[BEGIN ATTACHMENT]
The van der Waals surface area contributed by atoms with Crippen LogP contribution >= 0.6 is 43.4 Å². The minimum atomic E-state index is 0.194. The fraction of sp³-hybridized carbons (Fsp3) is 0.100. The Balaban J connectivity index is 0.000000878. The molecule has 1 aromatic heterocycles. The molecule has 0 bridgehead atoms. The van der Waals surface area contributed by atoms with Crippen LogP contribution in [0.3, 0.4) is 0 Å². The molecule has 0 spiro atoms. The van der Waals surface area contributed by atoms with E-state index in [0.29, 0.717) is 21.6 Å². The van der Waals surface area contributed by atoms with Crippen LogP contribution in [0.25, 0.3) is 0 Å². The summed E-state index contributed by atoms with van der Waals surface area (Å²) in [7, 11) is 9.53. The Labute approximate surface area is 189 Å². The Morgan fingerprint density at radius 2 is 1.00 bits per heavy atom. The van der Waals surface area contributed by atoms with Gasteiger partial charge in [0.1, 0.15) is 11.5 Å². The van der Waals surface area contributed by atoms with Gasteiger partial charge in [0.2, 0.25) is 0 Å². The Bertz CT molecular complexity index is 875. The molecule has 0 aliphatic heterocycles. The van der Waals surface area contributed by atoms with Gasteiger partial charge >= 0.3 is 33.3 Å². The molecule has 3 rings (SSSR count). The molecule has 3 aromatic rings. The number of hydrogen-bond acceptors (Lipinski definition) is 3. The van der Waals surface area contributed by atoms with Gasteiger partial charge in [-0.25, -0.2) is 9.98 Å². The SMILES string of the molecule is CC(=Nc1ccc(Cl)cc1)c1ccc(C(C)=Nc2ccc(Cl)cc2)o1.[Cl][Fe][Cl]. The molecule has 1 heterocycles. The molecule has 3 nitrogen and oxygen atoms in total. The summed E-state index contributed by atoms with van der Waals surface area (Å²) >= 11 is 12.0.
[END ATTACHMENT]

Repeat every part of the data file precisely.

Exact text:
The van der Waals surface area contributed by atoms with Crippen LogP contribution >= 0.6 is 43.4 Å². The minimum atomic E-state index is 0.194. The fraction of sp³-hybridized carbons (Fsp3) is 0.100. The Balaban J connectivity index is 0.000000878. The molecule has 1 aromatic heterocycles. The molecule has 0 bridgehead atoms. The van der Waals surface area contributed by atoms with Crippen LogP contribution in [0.3, 0.4) is 0 Å². The molecule has 0 spiro atoms. The van der Waals surface area contributed by atoms with E-state index in [0.29, 0.717) is 21.6 Å². The van der Waals surface area contributed by atoms with Crippen LogP contribution in [0.25, 0.3) is 0 Å². The summed E-state index contributed by atoms with van der Waals surface area (Å²) in [7, 11) is 9.53. The Labute approximate surface area is 189 Å². The Morgan fingerprint density at radius 2 is 1.00 bits per heavy atom. The van der Waals surface area contributed by atoms with Gasteiger partial charge in [0.1, 0.15) is 11.5 Å². The van der Waals surface area contributed by atoms with Gasteiger partial charge in [0.2, 0.25) is 0 Å². The Bertz CT molecular complexity index is 875. The molecule has 0 aliphatic heterocycles. The van der Waals surface area contributed by atoms with Gasteiger partial charge >= 0.3 is 33.3 Å². The molecule has 3 rings (SSSR count). The molecule has 3 aromatic rings. The number of hydrogen-bond acceptors (Lipinski definition) is 3. The van der Waals surface area contributed by atoms with Gasteiger partial charge in [-0.25, -0.2) is 9.98 Å². The SMILES string of the molecule is CC(=Nc1ccc(Cl)cc1)c1ccc(C(C)=Nc2ccc(Cl)cc2)o1.[Cl][Fe][Cl]. The molecule has 1 heterocycles. The molecule has 3 nitrogen and oxygen atoms in total. The summed E-state index contributed by atoms with van der Waals surface area (Å²) >= 11 is 12.0.